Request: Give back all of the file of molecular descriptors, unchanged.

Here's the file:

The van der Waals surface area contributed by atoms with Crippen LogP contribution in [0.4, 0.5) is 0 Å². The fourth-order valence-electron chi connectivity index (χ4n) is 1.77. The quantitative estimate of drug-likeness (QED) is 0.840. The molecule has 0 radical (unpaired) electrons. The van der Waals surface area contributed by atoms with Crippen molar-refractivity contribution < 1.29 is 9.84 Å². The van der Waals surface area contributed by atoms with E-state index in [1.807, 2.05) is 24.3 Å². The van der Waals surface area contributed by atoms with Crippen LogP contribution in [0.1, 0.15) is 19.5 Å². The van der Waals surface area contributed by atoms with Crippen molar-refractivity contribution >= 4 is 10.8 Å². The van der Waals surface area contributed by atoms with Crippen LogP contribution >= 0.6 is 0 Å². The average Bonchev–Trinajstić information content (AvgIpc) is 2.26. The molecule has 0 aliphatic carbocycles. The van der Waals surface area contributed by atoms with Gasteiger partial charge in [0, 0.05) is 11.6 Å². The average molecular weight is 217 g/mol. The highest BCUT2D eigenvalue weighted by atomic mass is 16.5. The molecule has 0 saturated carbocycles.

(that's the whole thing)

The van der Waals surface area contributed by atoms with Crippen LogP contribution in [0.4, 0.5) is 0 Å². The fourth-order valence-electron chi connectivity index (χ4n) is 1.77. The quantitative estimate of drug-likeness (QED) is 0.840. The molecule has 0 radical (unpaired) electrons. The van der Waals surface area contributed by atoms with Crippen molar-refractivity contribution < 1.29 is 9.84 Å². The van der Waals surface area contributed by atoms with E-state index in [1.807, 2.05) is 24.3 Å². The van der Waals surface area contributed by atoms with Crippen LogP contribution in [0.1, 0.15) is 19.5 Å². The van der Waals surface area contributed by atoms with Crippen molar-refractivity contribution >= 4 is 10.8 Å². The van der Waals surface area contributed by atoms with Crippen LogP contribution >= 0.6 is 0 Å². The average Bonchev–Trinajstić information content (AvgIpc) is 2.26. The molecule has 0 aliphatic carbocycles. The van der Waals surface area contributed by atoms with Gasteiger partial charge in [0, 0.05) is 11.6 Å². The average molecular weight is 217 g/mol. The highest BCUT2D eigenvalue weighted by atomic mass is 16.5. The molecule has 0 saturated carbocycles.